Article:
I've noticed that some of my friends leave comments like, "Win" after a testimony of healing is shared. We all love the testimony to God's power and goodness. We hate the fact that the powers of darkness still hold people captive. It's our mandate to set them free. There's no question that we are in a war. As Lance Wallnau said, "The objective of war is victory. The goal of victory is occupation." I've walked away from many newly healed strangers pumping my fist, rejoicing in the victory when I was out of view.
The question we might ask is, "What motives do we have in our heart that compel us to wage this war?"
Our words reflect the intentions and motives of our hearts; "Out of the abundance of the heart the mouth speaks."
When our words declare victory over the enemy, it reveals that at least one of our motives is victory itself. Let me say that a different way; for some of us, victory itself is the reason we're in the battle.
One problem with being motivated by victory is that we see the battle in terms of "winning and losing". If we see someone healed, we declare that we've 'won'. If they aren't healed, what do we declare? Defeat.
For some of us defeat is unthinkable. Jesus already won the victory at the cross and the enemy has been beaten and will never be victorious. If one takes this view, the entire 'winning and losing' mind-set shouldn't apply to healing. There is no 'losing' in our warfare. Every battle is a 'win'.
Another problem with the 'winning and losing' mind-set is that it requires us to make a judgment call about our success in healing. If we see evidence that healing has taken place, we declare victory. If not - we either conclude the person wasn't healed or we take a 'wait and see' position.
Having followed up with a number of people who showed no immediate signs of healing, I can testify to the fact that some of the people you've prayed with will show complete healing 10 minutes after you leave. Some will manifest healing an hour later; and some in 2 or 3 days. Knowing this, I've developed a strategy where I tell them I believe they are healed whether they feel anything or not and advise them to believe the same thing. The point is - if you approach healing from a 'win or lose' perspective, you'll be convinced you've lost a lot of battles that you actually won.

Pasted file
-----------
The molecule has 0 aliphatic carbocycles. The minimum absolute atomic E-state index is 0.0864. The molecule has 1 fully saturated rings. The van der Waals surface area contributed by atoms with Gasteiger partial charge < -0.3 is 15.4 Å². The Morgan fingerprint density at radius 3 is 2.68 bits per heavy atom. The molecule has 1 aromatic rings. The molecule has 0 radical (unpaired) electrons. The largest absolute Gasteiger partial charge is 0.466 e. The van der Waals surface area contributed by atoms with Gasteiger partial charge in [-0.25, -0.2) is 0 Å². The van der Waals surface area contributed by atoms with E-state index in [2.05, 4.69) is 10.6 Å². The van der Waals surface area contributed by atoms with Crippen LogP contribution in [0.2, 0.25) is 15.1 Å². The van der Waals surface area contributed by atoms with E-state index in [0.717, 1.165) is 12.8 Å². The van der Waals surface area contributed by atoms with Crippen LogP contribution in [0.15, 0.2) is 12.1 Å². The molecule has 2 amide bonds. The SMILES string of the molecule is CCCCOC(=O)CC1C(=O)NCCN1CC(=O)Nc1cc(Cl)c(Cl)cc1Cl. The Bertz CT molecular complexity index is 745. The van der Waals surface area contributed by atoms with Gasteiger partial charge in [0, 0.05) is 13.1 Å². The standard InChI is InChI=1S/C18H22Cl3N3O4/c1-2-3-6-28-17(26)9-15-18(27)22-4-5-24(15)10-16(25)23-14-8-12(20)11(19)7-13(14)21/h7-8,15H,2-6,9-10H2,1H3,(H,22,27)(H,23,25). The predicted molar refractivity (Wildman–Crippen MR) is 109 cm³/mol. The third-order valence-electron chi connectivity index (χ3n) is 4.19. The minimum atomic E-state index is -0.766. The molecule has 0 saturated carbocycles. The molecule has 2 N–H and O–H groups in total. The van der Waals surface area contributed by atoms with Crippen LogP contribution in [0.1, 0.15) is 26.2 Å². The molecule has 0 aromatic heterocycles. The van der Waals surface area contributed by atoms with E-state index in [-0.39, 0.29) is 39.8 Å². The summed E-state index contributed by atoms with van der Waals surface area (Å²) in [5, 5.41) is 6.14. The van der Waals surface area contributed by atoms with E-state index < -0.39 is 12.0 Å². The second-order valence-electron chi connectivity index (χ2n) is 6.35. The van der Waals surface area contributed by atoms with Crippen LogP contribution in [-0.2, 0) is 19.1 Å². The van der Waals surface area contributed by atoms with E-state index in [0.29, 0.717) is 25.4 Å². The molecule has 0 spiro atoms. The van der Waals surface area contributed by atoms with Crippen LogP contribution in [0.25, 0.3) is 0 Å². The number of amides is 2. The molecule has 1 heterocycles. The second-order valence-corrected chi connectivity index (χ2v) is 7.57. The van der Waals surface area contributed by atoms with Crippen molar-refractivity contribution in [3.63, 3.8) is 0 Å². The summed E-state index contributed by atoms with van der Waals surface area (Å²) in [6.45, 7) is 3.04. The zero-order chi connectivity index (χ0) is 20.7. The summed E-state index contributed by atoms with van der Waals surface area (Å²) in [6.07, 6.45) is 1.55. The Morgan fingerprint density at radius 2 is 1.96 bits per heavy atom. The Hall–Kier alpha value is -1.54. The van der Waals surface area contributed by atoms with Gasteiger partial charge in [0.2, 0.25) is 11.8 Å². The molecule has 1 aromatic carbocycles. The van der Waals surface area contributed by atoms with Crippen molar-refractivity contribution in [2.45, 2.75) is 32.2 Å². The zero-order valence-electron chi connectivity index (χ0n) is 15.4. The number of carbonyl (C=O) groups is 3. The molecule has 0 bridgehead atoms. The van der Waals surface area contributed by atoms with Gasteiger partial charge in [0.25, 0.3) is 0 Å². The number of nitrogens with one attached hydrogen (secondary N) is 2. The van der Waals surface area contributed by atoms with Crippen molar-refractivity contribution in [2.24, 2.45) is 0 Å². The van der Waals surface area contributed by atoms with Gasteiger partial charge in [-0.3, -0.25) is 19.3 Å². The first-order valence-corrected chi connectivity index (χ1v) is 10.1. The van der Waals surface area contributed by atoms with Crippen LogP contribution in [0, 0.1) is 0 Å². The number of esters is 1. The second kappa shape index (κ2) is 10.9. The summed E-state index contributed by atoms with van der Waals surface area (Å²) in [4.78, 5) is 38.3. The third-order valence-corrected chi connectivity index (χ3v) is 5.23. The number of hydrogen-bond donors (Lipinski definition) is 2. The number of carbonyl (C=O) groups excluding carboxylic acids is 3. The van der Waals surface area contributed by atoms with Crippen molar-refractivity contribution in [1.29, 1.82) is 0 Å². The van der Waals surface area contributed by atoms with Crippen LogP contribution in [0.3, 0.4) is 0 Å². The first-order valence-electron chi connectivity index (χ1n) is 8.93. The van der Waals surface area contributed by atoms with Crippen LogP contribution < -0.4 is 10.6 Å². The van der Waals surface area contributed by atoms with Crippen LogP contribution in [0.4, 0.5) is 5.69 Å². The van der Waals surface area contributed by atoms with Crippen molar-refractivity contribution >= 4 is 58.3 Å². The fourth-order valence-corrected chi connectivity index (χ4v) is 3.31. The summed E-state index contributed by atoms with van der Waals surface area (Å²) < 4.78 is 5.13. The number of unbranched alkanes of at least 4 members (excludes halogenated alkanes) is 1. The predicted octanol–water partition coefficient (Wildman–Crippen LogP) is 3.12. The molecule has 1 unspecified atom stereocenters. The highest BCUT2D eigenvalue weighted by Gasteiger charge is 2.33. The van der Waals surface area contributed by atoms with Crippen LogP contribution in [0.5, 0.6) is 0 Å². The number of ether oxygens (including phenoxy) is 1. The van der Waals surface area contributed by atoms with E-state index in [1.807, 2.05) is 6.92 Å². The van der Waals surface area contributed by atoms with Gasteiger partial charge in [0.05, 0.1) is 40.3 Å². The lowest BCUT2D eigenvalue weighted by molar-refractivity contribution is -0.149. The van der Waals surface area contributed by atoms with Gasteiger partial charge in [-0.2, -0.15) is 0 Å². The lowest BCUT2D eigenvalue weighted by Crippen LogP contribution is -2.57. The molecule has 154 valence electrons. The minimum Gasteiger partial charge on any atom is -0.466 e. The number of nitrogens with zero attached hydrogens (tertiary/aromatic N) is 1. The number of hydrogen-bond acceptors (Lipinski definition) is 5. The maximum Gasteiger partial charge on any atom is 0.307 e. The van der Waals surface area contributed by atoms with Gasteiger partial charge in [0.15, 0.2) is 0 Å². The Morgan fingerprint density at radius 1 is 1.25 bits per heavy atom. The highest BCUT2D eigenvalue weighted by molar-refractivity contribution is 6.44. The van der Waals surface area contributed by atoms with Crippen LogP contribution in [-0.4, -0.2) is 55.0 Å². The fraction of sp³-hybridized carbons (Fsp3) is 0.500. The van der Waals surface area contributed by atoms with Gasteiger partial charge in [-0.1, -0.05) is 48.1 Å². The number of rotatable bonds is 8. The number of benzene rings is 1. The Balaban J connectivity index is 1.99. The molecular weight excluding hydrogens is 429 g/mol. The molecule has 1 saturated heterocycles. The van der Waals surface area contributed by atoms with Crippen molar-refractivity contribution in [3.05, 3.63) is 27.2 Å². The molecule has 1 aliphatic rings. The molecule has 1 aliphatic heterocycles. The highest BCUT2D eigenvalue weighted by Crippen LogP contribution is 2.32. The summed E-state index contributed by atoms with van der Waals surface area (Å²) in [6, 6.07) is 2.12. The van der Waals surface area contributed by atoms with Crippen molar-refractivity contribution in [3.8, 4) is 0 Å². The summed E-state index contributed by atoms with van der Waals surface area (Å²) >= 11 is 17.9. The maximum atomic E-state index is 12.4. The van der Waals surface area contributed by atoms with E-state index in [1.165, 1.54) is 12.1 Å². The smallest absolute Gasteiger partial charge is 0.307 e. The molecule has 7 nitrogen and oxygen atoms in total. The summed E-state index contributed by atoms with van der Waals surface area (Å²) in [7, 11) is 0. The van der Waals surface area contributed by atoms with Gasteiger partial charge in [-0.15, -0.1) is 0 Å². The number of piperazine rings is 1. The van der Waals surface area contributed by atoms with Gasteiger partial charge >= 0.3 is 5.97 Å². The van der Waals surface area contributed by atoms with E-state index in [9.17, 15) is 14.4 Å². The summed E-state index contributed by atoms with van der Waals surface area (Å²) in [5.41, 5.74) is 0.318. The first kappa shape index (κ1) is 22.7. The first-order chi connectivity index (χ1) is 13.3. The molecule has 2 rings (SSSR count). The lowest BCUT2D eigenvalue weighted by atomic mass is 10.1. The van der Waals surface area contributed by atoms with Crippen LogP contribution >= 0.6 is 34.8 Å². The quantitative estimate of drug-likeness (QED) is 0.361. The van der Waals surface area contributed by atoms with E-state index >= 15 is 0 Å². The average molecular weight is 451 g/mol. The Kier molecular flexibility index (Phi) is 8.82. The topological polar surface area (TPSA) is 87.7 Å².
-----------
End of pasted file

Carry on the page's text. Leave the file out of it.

Another problem with seeing healing in terms of 'winning and losing' is that you'll inevitably go through times when no one seems to be healed . It happens to everyone. If your motivation is victory and you aren't seeing it - you'll be tempted to quit all together, because it's just not worth it any more.
As I thought about this issue, one last thing came to mind. Jesus was motivated by something other than winning. The bible says "He saw the multitudes and had compassion on them" not "He saw the multitudes and desired victory".
Compassion and love were the things that motivated Jesus. They should be the things that motivate us. Every time we pray with a stranger - the goal is to demonstrate the love and compassion of God toward them. If they are healed - great...let us rejoice. But if they aren't or if we aren't certain they were healed, we've still demonstrated love and compassion if not the power of God. I've prayed with hundreds (perhaps thousands) of people who showed no signs of healing. Every encounter was a blessing to the one I prayed with and none of them were a loss for our side.
Most of the motives we have for healing the sick are good ones. Some are better than others. Love is the best motive of all.